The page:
“When I volunteer something is fulfilled in me, spiritually.” – Alex

Soup Kitchen Stories: 2016

Voice of a Volunteer: Alex

Alex started to volunteer on a weekly basis at Holy Apostles Soup Kitchen in 2012,
“after I had lost everything all in one year: my mom, my apartment, my job.”

While grieving his mother’s passing, and being forced to make severe cut-backs to his own quality of life, Alex knew he would have to find ways to cope with the losses in his life.

“I had to start over from the bottom,” Alex says. “Volunteering was something that I’d always wanted to do, and this was my chance to do it.” 

A graduate from Rutgers University with a Bachelors in Marketing, Alex had enjoyed a successful eighteen year career in the wholesale clothing industry, moving up from Sales Associate to Vice President before his company took a drastic hit after the recession and he lost his job.

“I had always worked, ever since high school,” he recalls. “After moving to New Jersey from Puerto Rico at the age of 14, not speaking a word of English, I worked my way through ESL classes and then I worked my way through college as a waiter and as a gas attendant, many times seven days a week.”  During one point, between his classes and jobs, his days would start at 7 am and not end until 12 pm.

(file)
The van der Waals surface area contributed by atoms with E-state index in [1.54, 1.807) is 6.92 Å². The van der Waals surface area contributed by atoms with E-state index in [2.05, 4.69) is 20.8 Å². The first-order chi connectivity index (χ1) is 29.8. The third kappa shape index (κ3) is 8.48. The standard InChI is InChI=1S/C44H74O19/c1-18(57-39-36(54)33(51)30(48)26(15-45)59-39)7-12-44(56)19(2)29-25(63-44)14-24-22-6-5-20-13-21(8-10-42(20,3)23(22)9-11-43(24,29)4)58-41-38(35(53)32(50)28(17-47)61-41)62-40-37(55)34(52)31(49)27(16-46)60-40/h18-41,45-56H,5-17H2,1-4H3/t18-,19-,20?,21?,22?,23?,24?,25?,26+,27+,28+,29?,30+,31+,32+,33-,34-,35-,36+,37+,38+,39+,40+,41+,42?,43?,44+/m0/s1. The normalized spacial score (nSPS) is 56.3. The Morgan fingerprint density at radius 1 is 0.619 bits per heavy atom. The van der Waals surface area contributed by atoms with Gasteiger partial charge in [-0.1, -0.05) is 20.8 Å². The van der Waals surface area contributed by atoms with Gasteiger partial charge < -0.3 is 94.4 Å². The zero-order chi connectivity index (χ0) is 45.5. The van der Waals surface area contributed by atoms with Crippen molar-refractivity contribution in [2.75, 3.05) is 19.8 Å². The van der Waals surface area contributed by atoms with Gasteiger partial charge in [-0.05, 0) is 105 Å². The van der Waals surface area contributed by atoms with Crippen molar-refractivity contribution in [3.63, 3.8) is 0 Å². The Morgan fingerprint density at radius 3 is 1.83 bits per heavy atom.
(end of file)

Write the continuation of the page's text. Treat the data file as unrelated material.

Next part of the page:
Despite having worked his whole adult life, Alex’s industry specific skills didn’t transfer easily in the post-recession corporate world where the competition remains fierce. So Alex continued to volunteer, because, “when I volunteer something is fulfilled in me, spiritually. The thought of helping the homeless completes me as a human being.”

He had heard about the resources our social services program offers our guests, but hadn’t thought to access them directly himself until one day, last year when he was talking to our manager for social services. “I was talking to Rich, and he gave me a listing of jobs. And you know what? The first job I went to I got!” Now, Alex is working for a catering company with good pay and scheduling flexibility. “It was here all along!” he says, “and I’m still able to volunteer here during the day since the hours are usually at night.”